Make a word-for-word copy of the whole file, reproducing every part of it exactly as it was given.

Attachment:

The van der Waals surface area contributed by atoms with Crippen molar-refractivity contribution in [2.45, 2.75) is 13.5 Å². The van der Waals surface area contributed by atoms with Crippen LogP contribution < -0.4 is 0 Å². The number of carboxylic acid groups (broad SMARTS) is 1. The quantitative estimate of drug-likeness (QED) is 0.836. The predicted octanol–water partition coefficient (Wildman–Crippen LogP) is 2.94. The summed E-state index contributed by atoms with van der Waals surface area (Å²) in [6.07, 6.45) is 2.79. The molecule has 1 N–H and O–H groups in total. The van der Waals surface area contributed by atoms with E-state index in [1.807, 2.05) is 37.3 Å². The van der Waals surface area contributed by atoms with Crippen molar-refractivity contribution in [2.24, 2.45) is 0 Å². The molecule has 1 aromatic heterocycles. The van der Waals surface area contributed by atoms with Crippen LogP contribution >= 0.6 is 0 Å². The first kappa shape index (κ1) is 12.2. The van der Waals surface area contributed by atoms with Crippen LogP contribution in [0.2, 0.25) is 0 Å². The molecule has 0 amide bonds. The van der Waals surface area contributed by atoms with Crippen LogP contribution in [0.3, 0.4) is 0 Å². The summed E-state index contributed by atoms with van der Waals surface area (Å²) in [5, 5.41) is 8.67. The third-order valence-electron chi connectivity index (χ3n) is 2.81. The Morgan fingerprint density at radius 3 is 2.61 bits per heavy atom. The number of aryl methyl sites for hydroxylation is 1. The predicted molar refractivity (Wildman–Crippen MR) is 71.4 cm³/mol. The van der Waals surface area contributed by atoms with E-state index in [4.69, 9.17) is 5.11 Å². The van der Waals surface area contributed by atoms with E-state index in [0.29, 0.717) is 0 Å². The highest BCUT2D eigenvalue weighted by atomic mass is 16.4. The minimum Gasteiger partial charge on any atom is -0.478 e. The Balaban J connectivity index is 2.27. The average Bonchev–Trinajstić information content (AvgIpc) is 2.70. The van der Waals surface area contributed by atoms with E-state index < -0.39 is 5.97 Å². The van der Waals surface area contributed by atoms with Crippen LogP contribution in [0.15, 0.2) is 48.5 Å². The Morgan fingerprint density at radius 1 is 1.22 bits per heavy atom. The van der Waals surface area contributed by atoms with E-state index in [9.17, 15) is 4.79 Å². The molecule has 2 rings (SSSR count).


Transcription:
The van der Waals surface area contributed by atoms with Crippen molar-refractivity contribution in [2.45, 2.75) is 13.5 Å². The van der Waals surface area contributed by atoms with Crippen LogP contribution < -0.4 is 0 Å². The number of carboxylic acid groups (broad SMARTS) is 1. The quantitative estimate of drug-likeness (QED) is 0.836. The predicted octanol–water partition coefficient (Wildman–Crippen LogP) is 2.94. The summed E-state index contributed by atoms with van der Waals surface area (Å²) in [6.07, 6.45) is 2.79. The molecule has 1 N–H and O–H groups in total. The van der Waals surface area contributed by atoms with E-state index in [1.807, 2.05) is 37.3 Å². The van der Waals surface area contributed by atoms with Crippen molar-refractivity contribution in [2.24, 2.45) is 0 Å². The molecule has 1 aromatic heterocycles. The van der Waals surface area contributed by atoms with Crippen LogP contribution >= 0.6 is 0 Å². The first kappa shape index (κ1) is 12.2. The van der Waals surface area contributed by atoms with Crippen LogP contribution in [0.2, 0.25) is 0 Å². The molecule has 0 amide bonds. The van der Waals surface area contributed by atoms with Crippen LogP contribution in [0.3, 0.4) is 0 Å². The summed E-state index contributed by atoms with van der Waals surface area (Å²) in [5, 5.41) is 8.67. The third-order valence-electron chi connectivity index (χ3n) is 2.81. The Morgan fingerprint density at radius 3 is 2.61 bits per heavy atom. The number of aryl methyl sites for hydroxylation is 1. The predicted molar refractivity (Wildman–Crippen MR) is 71.4 cm³/mol. The van der Waals surface area contributed by atoms with E-state index in [4.69, 9.17) is 5.11 Å². The van der Waals surface area contributed by atoms with E-state index in [0.29, 0.717) is 0 Å². The highest BCUT2D eigenvalue weighted by atomic mass is 16.4. The minimum Gasteiger partial charge on any atom is -0.478 e. The Balaban J connectivity index is 2.27. The average Bonchev–Trinajstić information content (AvgIpc) is 2.70. The van der Waals surface area contributed by atoms with E-state index < -0.39 is 5.97 Å². The van der Waals surface area contributed by atoms with Crippen LogP contribution in [0.15, 0.2) is 48.5 Å². The Morgan fingerprint density at radius 1 is 1.22 bits per heavy atom. The van der Waals surface area contributed by atoms with E-state index in [9.17, 15) is 4.79 Å². The molecule has 2 rings (SSSR count).